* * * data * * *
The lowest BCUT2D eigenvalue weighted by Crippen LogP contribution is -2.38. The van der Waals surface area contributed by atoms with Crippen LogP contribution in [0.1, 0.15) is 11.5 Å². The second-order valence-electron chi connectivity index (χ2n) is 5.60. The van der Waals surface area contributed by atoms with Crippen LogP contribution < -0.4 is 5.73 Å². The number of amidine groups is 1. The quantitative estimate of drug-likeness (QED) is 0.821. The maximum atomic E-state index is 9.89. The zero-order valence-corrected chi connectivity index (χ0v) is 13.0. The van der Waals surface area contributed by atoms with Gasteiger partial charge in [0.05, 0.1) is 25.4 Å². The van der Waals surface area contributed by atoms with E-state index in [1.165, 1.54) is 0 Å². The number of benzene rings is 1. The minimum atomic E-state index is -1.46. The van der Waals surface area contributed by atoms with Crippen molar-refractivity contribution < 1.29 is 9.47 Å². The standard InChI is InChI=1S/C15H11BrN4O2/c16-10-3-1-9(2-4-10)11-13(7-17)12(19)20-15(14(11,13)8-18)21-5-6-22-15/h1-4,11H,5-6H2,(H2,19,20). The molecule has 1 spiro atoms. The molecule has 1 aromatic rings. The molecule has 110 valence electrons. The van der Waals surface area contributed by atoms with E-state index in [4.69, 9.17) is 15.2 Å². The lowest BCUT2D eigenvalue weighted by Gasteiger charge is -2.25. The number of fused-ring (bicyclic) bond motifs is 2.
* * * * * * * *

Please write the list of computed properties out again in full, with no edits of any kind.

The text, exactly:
The lowest BCUT2D eigenvalue weighted by Crippen LogP contribution is -2.38. The van der Waals surface area contributed by atoms with Crippen LogP contribution in [0.1, 0.15) is 11.5 Å². The second-order valence-electron chi connectivity index (χ2n) is 5.60. The van der Waals surface area contributed by atoms with Crippen LogP contribution < -0.4 is 5.73 Å². The number of amidine groups is 1. The quantitative estimate of drug-likeness (QED) is 0.821. The maximum atomic E-state index is 9.89. The zero-order valence-corrected chi connectivity index (χ0v) is 13.0. The van der Waals surface area contributed by atoms with Gasteiger partial charge in [0.05, 0.1) is 25.4 Å². The van der Waals surface area contributed by atoms with E-state index in [1.165, 1.54) is 0 Å². The number of benzene rings is 1. The minimum atomic E-state index is -1.46. The van der Waals surface area contributed by atoms with Crippen molar-refractivity contribution < 1.29 is 9.47 Å². The standard InChI is InChI=1S/C15H11BrN4O2/c16-10-3-1-9(2-4-10)11-13(7-17)12(19)20-15(14(11,13)8-18)21-5-6-22-15/h1-4,11H,5-6H2,(H2,19,20). The molecule has 1 spiro atoms. The molecule has 1 aromatic rings. The molecule has 110 valence electrons. The van der Waals surface area contributed by atoms with E-state index in [4.69, 9.17) is 15.2 Å². The lowest BCUT2D eigenvalue weighted by Gasteiger charge is -2.25. The number of fused-ring (bicyclic) bond motifs is 2.